Samuel L. Clemens a.k.a. Mark Twain published this follow-up to 'Tom Sawyer' first in England in 1884. A year later it was in America and soon became a classic. It is the first novel written throughout in vernacular English. In the introduction, Twain explains in detail the three different types of dialect he has painstakingly researched and tried to reproduce in the novel. Then he makes the disclaimer that he explained this because he did not want the reader to think that all the characters were trying to talk like each other and were failing.
Mark Twain has a remarkable sense of humour and his imagination comes into full play through the character of Huckleberry Finn.
Huck comes from a single parent upbringing, his father being constantly drunk and continually beating on Huck. Huck believes he has been raised to be bad so on the few occasions when he wants to 'get right with God', he abandons the idea because he doesn't think he has the breeding to hold to it.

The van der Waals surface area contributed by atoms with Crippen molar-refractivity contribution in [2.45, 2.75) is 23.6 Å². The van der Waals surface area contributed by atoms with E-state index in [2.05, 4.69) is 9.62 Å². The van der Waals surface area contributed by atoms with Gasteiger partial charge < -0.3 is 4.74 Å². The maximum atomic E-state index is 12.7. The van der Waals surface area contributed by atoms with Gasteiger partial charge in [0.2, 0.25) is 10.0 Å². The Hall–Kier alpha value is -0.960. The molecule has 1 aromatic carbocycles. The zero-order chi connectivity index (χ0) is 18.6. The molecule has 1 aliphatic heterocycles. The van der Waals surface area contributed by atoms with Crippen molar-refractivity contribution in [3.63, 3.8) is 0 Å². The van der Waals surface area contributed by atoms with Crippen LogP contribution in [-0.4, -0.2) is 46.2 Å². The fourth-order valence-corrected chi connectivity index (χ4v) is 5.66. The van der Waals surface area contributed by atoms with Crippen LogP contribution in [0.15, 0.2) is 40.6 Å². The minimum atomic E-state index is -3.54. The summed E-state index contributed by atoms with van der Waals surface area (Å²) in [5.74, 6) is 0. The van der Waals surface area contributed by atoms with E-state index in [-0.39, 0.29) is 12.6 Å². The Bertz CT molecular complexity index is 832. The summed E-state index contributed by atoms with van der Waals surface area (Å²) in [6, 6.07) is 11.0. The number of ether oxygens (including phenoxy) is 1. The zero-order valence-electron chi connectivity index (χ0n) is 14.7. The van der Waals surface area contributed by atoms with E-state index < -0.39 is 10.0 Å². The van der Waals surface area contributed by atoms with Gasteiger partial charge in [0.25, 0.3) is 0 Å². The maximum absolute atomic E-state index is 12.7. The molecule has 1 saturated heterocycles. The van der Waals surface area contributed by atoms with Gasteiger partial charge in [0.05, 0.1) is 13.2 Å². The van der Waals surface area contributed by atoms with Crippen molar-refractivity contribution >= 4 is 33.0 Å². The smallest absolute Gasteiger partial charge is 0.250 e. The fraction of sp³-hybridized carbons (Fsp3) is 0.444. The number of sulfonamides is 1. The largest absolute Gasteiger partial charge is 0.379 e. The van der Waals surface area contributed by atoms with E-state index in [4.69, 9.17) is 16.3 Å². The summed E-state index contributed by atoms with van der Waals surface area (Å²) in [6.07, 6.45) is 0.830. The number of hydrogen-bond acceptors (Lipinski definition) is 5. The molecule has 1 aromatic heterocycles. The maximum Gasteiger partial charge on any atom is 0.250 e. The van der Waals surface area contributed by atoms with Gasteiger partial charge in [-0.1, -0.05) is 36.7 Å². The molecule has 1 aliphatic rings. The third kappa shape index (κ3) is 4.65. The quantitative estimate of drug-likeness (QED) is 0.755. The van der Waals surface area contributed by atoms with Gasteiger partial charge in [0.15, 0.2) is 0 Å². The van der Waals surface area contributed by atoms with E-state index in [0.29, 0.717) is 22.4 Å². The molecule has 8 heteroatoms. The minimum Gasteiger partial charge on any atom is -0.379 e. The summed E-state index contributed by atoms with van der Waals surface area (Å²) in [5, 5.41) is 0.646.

To escape his imprisonment by his lout of a father, he fakes his own murder and escapes down the Mississippi on a raft. Along the way he picks up a black slave who has been accused of the murder and they begin to have adventure after adventure. The pickles they get into defy imagination and through the clever and devious mind of Huck they are always able to come up with a plan to escape. They get tangled up with some of the most unsavoury characters the Midwest can produce and always they drift further south along the river. The final adventure finds the slave captured and for sale, and a reunion with Tom Sawyer. The plot to free Jim, the slave, is hilarious and becomes outrageously more complicated than it has to be. These two boys are 'rapscallions' of the first order.
It is all in great fun as the main thrust of the book is humour mixed with a satirical look at attitudes toward the slave industry. I read this book when I was a kid and I think I appreciated the skill of Mark Twain much more this time around.
3 1/2 stars